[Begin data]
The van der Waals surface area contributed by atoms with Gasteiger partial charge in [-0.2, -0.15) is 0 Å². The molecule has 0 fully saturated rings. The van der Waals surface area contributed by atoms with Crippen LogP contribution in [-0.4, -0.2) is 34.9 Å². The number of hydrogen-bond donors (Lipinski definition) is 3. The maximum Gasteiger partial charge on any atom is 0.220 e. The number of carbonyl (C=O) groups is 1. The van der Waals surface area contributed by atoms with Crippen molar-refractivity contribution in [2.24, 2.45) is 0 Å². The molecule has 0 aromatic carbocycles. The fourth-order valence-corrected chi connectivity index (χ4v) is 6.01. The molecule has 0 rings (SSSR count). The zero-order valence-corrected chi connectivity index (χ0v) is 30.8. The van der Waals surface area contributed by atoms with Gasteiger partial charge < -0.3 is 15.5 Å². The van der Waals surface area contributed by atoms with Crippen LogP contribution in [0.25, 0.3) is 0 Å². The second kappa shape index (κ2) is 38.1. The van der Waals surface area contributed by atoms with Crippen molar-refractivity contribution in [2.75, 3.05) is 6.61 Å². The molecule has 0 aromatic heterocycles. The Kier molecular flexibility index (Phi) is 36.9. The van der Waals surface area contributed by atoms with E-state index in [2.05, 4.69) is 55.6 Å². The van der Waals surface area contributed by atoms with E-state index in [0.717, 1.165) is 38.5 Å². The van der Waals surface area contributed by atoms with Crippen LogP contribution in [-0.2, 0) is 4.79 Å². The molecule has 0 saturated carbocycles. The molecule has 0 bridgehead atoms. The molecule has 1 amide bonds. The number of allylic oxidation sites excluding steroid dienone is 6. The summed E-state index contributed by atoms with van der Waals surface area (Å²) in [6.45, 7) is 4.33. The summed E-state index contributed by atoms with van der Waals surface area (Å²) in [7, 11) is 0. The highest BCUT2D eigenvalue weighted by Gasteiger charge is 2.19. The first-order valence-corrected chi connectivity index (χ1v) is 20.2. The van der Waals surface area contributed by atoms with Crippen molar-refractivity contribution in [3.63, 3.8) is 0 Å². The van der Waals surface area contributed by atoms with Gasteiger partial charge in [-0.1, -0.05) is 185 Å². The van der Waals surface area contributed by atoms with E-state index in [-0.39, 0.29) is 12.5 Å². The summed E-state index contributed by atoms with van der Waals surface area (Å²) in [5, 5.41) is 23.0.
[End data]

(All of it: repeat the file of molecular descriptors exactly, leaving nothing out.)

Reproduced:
The van der Waals surface area contributed by atoms with Gasteiger partial charge in [-0.2, -0.15) is 0 Å². The molecule has 0 fully saturated rings. The van der Waals surface area contributed by atoms with Crippen LogP contribution in [-0.4, -0.2) is 34.9 Å². The number of hydrogen-bond donors (Lipinski definition) is 3. The maximum Gasteiger partial charge on any atom is 0.220 e. The number of carbonyl (C=O) groups is 1. The van der Waals surface area contributed by atoms with Crippen molar-refractivity contribution in [2.24, 2.45) is 0 Å². The molecule has 0 aromatic carbocycles. The fourth-order valence-corrected chi connectivity index (χ4v) is 6.01. The molecule has 0 rings (SSSR count). The zero-order valence-corrected chi connectivity index (χ0v) is 30.8. The van der Waals surface area contributed by atoms with Gasteiger partial charge < -0.3 is 15.5 Å². The van der Waals surface area contributed by atoms with Crippen LogP contribution in [0.25, 0.3) is 0 Å². The second kappa shape index (κ2) is 38.1. The van der Waals surface area contributed by atoms with Crippen molar-refractivity contribution in [2.75, 3.05) is 6.61 Å². The molecule has 0 aromatic heterocycles. The Kier molecular flexibility index (Phi) is 36.9. The van der Waals surface area contributed by atoms with E-state index in [2.05, 4.69) is 55.6 Å². The van der Waals surface area contributed by atoms with E-state index in [0.717, 1.165) is 38.5 Å². The van der Waals surface area contributed by atoms with Crippen LogP contribution in [-0.2, 0) is 4.79 Å². The molecule has 0 saturated carbocycles. The molecule has 0 bridgehead atoms. The molecule has 1 amide bonds. The number of allylic oxidation sites excluding steroid dienone is 6. The summed E-state index contributed by atoms with van der Waals surface area (Å²) in [6.45, 7) is 4.33. The summed E-state index contributed by atoms with van der Waals surface area (Å²) in [7, 11) is 0. The highest BCUT2D eigenvalue weighted by Gasteiger charge is 2.19. The first-order valence-corrected chi connectivity index (χ1v) is 20.2. The van der Waals surface area contributed by atoms with Crippen molar-refractivity contribution in [3.63, 3.8) is 0 Å². The van der Waals surface area contributed by atoms with Gasteiger partial charge in [-0.1, -0.05) is 185 Å². The van der Waals surface area contributed by atoms with E-state index in [-0.39, 0.29) is 12.5 Å². The summed E-state index contributed by atoms with van der Waals surface area (Å²) in [5, 5.41) is 23.0.